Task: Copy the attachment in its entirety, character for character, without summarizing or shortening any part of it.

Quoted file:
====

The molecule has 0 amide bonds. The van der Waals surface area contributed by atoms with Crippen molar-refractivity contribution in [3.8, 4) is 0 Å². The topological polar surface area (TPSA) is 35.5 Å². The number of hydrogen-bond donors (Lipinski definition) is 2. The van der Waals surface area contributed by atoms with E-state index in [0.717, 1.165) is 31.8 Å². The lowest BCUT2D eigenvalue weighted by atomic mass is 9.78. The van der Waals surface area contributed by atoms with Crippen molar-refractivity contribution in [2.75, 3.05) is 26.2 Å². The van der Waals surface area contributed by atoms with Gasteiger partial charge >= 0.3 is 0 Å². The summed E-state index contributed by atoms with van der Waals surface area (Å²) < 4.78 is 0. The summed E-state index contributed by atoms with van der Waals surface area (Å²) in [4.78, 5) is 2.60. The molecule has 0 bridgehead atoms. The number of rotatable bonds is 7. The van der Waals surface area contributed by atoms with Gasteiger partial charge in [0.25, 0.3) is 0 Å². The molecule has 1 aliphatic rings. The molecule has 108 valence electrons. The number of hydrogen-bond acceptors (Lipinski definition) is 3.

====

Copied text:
The molecule has 0 amide bonds. The van der Waals surface area contributed by atoms with Crippen molar-refractivity contribution in [3.8, 4) is 0 Å². The topological polar surface area (TPSA) is 35.5 Å². The number of hydrogen-bond donors (Lipinski definition) is 2. The van der Waals surface area contributed by atoms with E-state index in [0.717, 1.165) is 31.8 Å². The lowest BCUT2D eigenvalue weighted by atomic mass is 9.78. The van der Waals surface area contributed by atoms with Crippen molar-refractivity contribution in [2.75, 3.05) is 26.2 Å². The van der Waals surface area contributed by atoms with Gasteiger partial charge >= 0.3 is 0 Å². The summed E-state index contributed by atoms with van der Waals surface area (Å²) < 4.78 is 0. The summed E-state index contributed by atoms with van der Waals surface area (Å²) in [4.78, 5) is 2.60. The molecule has 0 bridgehead atoms. The number of rotatable bonds is 7. The van der Waals surface area contributed by atoms with Gasteiger partial charge in [0.25, 0.3) is 0 Å². The molecule has 1 aliphatic rings. The molecule has 108 valence electrons. The number of hydrogen-bond acceptors (Lipinski definition) is 3.